Many thanks to a good friend in Minneapolis for passing along these terrific notes from the book "Selling the Invisible" by Harry Beckwith (who hails from Minneapolis and is pictured here):
-- Life is like high school: Why do so many people believe that sheer technical competence ensures success? Odds are, they learned that in college.
College and graduate school teach us that technical competence is all. None of these institutions reward human qualities that tests cannot measure -- and this is not to suggest they should.
But college graduates learn something: Knowing your stuff is what counts. This lesson of college conflicts with the lesson we learned immediately before it. Children and teenagers learn to value well-roundedness and traits that are likeable.
A high school student in the 1960s and 1970s could learn that it was an honor to "make" National Honor Society, but an even greater one to get into was Key Club, which stressed citizenship, integrity, and other issues of character.
College, then, seduces us with the notion that real life will be an oasis where sheer talent is what counts. This misleading notion is what actress Meryl Streep was reflecting on when a lucky interviewer got a moment with her.
"I really did think that life would be like college," Streep told the interviewer, "but it isn't. Life is like high school."
Life is like high school. Those things that made you popular start mattering again. Hate it, fight it, march in the streets against it, but it is true.
-- The reality of planning: [When planning], start with three ideas: First, accept the limitations of planning. Don't assume that putting eight smart people in a room with good data will automatically produce something. Ford put eight smart planners in a room, and out popped the Edsel.
-- Tactics drive strategy: In successful organizations, tactics drive strategy as much or more than strategy drives tactics. As [Guy] Kawasaki expresses it, "Lead, take a shot, listen, respond, lead again."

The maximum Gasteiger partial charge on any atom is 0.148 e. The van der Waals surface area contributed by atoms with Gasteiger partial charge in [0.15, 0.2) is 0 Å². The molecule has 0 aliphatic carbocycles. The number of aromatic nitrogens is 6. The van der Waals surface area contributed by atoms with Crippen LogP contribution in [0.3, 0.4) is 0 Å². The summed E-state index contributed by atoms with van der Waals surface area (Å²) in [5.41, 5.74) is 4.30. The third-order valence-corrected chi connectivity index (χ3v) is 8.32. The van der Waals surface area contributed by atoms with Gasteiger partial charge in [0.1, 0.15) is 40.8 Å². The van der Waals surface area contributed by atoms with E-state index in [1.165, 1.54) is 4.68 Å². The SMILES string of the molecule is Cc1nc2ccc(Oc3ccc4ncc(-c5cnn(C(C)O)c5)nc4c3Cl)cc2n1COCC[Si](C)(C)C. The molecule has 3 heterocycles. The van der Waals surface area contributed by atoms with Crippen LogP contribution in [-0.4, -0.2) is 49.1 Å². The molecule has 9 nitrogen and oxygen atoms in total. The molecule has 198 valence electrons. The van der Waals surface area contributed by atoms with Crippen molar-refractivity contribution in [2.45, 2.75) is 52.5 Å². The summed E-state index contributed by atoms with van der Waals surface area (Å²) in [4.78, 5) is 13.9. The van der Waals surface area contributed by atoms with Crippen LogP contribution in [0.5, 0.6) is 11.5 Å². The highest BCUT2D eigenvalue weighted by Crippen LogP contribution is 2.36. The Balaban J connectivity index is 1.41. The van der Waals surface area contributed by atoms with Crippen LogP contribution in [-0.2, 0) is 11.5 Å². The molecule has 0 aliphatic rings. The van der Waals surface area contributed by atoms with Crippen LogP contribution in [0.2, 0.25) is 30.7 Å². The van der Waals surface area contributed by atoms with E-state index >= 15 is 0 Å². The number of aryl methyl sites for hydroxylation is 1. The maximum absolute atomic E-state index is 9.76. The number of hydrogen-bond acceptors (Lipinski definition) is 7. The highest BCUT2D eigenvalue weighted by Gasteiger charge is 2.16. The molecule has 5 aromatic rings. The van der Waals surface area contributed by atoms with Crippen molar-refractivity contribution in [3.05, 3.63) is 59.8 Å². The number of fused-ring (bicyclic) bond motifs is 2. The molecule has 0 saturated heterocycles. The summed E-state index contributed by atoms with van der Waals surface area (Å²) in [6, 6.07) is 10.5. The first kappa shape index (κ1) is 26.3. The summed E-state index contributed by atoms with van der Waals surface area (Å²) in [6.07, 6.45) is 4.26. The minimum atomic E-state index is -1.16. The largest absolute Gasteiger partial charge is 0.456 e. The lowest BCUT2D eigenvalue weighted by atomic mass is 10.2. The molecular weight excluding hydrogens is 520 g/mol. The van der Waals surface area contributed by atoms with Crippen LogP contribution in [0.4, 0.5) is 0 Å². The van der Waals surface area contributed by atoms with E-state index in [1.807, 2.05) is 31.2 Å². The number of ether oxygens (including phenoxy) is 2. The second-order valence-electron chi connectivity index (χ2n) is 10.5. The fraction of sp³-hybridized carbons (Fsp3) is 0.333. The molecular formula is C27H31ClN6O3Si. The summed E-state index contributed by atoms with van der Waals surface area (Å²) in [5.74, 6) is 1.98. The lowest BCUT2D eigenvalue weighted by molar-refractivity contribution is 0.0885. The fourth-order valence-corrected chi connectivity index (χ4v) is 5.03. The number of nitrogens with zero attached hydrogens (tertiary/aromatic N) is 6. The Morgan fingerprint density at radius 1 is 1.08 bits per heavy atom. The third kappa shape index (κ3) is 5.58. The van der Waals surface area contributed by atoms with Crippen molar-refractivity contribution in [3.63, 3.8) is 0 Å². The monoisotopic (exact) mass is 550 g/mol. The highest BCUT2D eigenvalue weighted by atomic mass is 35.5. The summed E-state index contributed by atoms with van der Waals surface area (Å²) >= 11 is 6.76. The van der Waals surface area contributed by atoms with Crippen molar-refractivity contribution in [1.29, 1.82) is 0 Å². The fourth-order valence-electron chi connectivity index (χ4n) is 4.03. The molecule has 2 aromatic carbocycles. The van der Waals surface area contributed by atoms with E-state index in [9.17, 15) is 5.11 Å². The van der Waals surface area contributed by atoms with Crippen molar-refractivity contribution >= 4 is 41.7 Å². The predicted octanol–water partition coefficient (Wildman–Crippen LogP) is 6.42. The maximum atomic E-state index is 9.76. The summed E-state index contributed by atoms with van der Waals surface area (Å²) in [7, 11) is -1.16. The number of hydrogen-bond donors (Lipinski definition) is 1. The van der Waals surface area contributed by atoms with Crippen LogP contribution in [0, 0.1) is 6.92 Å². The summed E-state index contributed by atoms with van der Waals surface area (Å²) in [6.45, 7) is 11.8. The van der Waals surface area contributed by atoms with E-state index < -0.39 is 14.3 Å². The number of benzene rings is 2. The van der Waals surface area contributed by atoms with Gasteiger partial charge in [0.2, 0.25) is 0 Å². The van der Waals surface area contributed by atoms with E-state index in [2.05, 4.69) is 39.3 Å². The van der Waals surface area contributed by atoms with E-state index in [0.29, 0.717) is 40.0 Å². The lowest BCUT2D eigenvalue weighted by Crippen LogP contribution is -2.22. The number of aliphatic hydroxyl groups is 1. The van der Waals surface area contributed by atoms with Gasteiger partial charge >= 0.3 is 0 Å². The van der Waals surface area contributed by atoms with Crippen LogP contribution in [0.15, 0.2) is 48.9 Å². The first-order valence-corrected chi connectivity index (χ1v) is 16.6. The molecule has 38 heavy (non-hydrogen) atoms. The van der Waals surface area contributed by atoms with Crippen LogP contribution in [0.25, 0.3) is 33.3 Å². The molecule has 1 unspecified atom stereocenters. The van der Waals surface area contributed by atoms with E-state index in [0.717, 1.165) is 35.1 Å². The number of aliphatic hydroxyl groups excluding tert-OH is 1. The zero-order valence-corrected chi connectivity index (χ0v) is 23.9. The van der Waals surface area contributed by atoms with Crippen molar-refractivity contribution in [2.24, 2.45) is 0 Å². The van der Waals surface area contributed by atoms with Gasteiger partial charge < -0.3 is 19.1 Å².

-- Execute passionately: If you execute your idea without passion, others will think you lack confidence in the idea, and they will lose confidence, too. Execute passionately. Marginal tactics executed passionately almost always will outperform brilliant tactics executed marginally.
-- Keep moving: "If a shark does not move, it cannot breathe. And it dies. Moving organizations tend to keep moving. Dormant ones tend to run out of air and die. To worsen this problem, not moving rarely causes any immediate pain to an organization. This encourages even more waiting.
Not moving begets more not-moving. By the time the delayed consequences of all this not-moving occur, it is often too late to correct them.
Act like a shark. Keep moving.
-- Good often beats perfect: You easily can get stalled in the shift from strategy to tactics because you are paralyzed by your desire for excellence. Here's a good way to rank The Best Plans: (a) Very good; (b) Good; (c) Best; (d) Not good; (e) Truly god-awful.
Best ranks lower than good? Why?
Because getting to best usually gets complicated. The planning process tends to attract perfectionists. Something paralyzes these people: Their fear that executing the plan will show that the plan was not perfect. So rather than risk being found out, these people do nothing. Too often, the path to perfection leads to procrastination.
Don't let perfect ruin good.
-- Failing isn't failure: Few phobias are more widespread than the fear of failure. But what is failure?
The legendary golfer Ben Hogan said that in 18 holes, he usually hit only two or three balls exactly as he'd planned.
There's little point in killing an idea by saying it might fail. Any idea might fail. If you're doing anything worthwhile at all, you'll suffer a dozen failures.
Start failing so you can start succeeding.
-- The fallacy of expertise: What is an expert? Is an expert anything more than someone with lots of data and experience? The value of an expert's experience is dubious [because] every experience in life is unique. Anytime that we apply the apparent lessons of one experience to another one, we tend to assume that the two experiences are essentially identical.
They never are.
Don't look to experts for all your answers. There are no answers, only informed opinions.
-- A note about common sense: Unfortunately, common sense is not that common. Whenever it does show up, common sense helps in any discipline. But common sense will only get you so far. For inspiring results, you'll need inspiration.